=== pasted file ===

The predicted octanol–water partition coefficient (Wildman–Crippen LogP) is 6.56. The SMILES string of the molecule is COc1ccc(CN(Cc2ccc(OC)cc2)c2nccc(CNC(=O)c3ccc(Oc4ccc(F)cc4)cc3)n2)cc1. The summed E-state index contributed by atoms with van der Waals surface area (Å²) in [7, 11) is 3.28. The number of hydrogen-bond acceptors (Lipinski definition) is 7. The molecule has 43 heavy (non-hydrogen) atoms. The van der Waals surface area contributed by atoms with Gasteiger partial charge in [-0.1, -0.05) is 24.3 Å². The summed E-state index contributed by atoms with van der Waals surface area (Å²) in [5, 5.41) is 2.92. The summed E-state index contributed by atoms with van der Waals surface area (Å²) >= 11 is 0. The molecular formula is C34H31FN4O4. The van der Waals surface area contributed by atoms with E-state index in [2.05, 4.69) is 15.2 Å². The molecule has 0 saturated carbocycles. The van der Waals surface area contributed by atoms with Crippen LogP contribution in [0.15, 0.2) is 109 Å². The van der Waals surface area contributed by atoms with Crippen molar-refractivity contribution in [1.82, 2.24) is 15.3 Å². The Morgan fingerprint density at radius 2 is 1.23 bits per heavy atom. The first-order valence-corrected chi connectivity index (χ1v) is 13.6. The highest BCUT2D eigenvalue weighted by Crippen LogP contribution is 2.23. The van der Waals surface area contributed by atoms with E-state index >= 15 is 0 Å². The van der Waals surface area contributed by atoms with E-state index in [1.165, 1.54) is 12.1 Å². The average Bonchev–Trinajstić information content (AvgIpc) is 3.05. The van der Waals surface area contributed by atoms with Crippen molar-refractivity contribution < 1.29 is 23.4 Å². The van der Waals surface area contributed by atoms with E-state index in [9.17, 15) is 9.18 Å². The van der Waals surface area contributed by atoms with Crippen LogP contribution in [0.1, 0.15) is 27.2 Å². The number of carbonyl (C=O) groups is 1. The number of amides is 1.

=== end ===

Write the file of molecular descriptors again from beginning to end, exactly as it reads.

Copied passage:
The predicted octanol–water partition coefficient (Wildman–Crippen LogP) is 6.56. The SMILES string of the molecule is COc1ccc(CN(Cc2ccc(OC)cc2)c2nccc(CNC(=O)c3ccc(Oc4ccc(F)cc4)cc3)n2)cc1. The summed E-state index contributed by atoms with van der Waals surface area (Å²) in [7, 11) is 3.28. The number of hydrogen-bond acceptors (Lipinski definition) is 7. The molecule has 43 heavy (non-hydrogen) atoms. The van der Waals surface area contributed by atoms with Gasteiger partial charge in [-0.1, -0.05) is 24.3 Å². The summed E-state index contributed by atoms with van der Waals surface area (Å²) in [5, 5.41) is 2.92. The summed E-state index contributed by atoms with van der Waals surface area (Å²) >= 11 is 0. The molecular formula is C34H31FN4O4. The van der Waals surface area contributed by atoms with E-state index in [2.05, 4.69) is 15.2 Å². The molecule has 0 saturated carbocycles. The van der Waals surface area contributed by atoms with Crippen LogP contribution in [0.15, 0.2) is 109 Å². The van der Waals surface area contributed by atoms with Crippen molar-refractivity contribution in [1.82, 2.24) is 15.3 Å². The Morgan fingerprint density at radius 2 is 1.23 bits per heavy atom. The first-order valence-corrected chi connectivity index (χ1v) is 13.6. The highest BCUT2D eigenvalue weighted by Crippen LogP contribution is 2.23. The van der Waals surface area contributed by atoms with E-state index >= 15 is 0 Å². The van der Waals surface area contributed by atoms with E-state index in [1.165, 1.54) is 12.1 Å². The average Bonchev–Trinajstić information content (AvgIpc) is 3.05. The van der Waals surface area contributed by atoms with Crippen molar-refractivity contribution < 1.29 is 23.4 Å². The van der Waals surface area contributed by atoms with E-state index in [9.17, 15) is 9.18 Å². The van der Waals surface area contributed by atoms with Crippen LogP contribution in [0.1, 0.15) is 27.2 Å². The number of carbonyl (C=O) groups is 1. The number of amides is 1.